LONDON - By no means are the Jets in "panic mode," said Brandon Marshall.

But the same can't be said for his former team.

While the Jets are building something with first-year coach Todd Bowles, the Miami Dolphins -- who face the Jets on Sunday at Wembley Stadium -- could be looking to cut bait with Joe Philbin, their coach since 2012.

The stakes certainly are high for the Dolphins, who haven't made the playoffs since 2008. Making matters worse for Philbin is that his team is 1-2 despite high-priced offseason acquisitions such as Ndamukong Suh and draft picks DeVante Parker and Jordan Phillips. And last week's 41-14 defeat at the hands of Rex Ryan's Buffalo Bills -- coupled with the Dolphins' Week 2 road loss to the Jaguars -- indicated that something is amiss in Miami.

According to an NFL.com report, the Dolphins' front office is considering "shaking up their coaching staff" if the team loses Sunday. And former Jets general manager Mike Tannenbaum -- now the Dolphins' executive vice president of football operations -- will be at the center of the decision-making process.

The game between the AFC East rivals will be played in a neutral site more than 3,500 miles away from MetLife Stadium. It technically is a "home" game for Miami, which boasts a large following in the United Kingdom. But Marshall doesn't think it'll feel like a typical road game for the Jets (2-1).

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"Although it's their home game, it's still not the same as playing in Miami," said the wide receiver, who played for the Dolphins from 2010-11. "It's not an advantage for us, but if I was a Dolphin player, I would be a little disappointed.''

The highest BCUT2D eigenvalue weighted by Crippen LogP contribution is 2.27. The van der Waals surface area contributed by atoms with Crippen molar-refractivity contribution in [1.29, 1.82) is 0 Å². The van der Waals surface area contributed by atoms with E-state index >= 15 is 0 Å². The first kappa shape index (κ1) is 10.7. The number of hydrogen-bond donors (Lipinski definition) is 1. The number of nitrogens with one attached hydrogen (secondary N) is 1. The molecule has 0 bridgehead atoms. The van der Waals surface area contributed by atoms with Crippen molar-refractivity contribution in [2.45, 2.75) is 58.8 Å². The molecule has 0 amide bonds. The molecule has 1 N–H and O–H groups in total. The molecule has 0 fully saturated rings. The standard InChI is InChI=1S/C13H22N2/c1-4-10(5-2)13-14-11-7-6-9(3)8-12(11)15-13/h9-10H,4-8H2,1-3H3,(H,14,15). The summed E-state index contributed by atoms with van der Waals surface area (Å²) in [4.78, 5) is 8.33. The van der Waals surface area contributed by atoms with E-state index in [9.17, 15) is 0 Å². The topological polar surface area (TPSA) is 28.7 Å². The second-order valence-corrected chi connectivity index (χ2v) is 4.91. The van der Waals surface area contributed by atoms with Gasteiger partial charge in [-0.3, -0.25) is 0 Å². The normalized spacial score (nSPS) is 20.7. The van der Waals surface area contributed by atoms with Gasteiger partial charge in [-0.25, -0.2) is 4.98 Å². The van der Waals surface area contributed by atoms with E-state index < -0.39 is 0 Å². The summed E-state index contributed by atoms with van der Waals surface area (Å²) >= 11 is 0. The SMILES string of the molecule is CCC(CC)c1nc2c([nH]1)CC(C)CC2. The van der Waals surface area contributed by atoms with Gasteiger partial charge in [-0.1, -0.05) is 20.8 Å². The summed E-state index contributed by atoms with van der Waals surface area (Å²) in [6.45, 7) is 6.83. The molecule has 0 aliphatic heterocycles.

"It's neutral," cornerback Darrelle Revis said of the location. "It can play into our hands, especially not going down to Miami and playing them . . . I can't just sit there and say it's an advantage to us. It could be an advantage for them, too, because we're not playing at MetLife Stadium. It's not a home game for us, either. It's going to be a challenge for both squads."

Like the Dolphins, the Jets have much to prove. They were flying high after a 2-0 start, but last week's 24-17 loss to the Eagles brought them back down to Earth. And as confident as they are, they said Sunday's outcome will speak volumes about who they are as a team.

"Finally, we're facing some adversity," said quarterback Ryan Fitzpatrick, who committed three of their four turnovers against Philly. " . . . So I think we'll find out a lot about our team this week.''

"Division games are huge," added receiver Eric Decker, whose availability will be a game-time decision because of a knee sprain. "This will be a crucial one for us. Miami's defense is stellar. We got a challenge. It's always nice to get on the winning side of division games. That's usually the determining factor of making the playoffs or not . . . winning your division. So this is a good start for us. I think we're ready."

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Playing in London puts a unique spin on a game between division rivals. "It should be exciting," Bowles said. "There will be a big crowd on hand, a lot of people. I don't know who's rooting for who yet -- we'll see how many Jets fans and Dolphins fans will be here -- but it should be an exciting game."

When a British reporter asked why English fans should root for the Jets, Bowles smiled and said: "Because they like us? We play good football, we play smart football. We have to give them a chance to root for us."

Revis said it will be "an honor" to play in front of an expected sellout crowd of 90,000 fans at Wembley. But at kickoff, it'll be all about business. "We both lost last week," he said. "It's a new week. We try to prepare the best way we can and try to beat our opponent. We'll see how the outcome is on Sunday."

Asked about the Dolphins' level of desperation, Marshall replied: "We're not in panic mode or anything, but we lost last week, too. You have two teams that are coming in and that are hungry. We don't like to lose."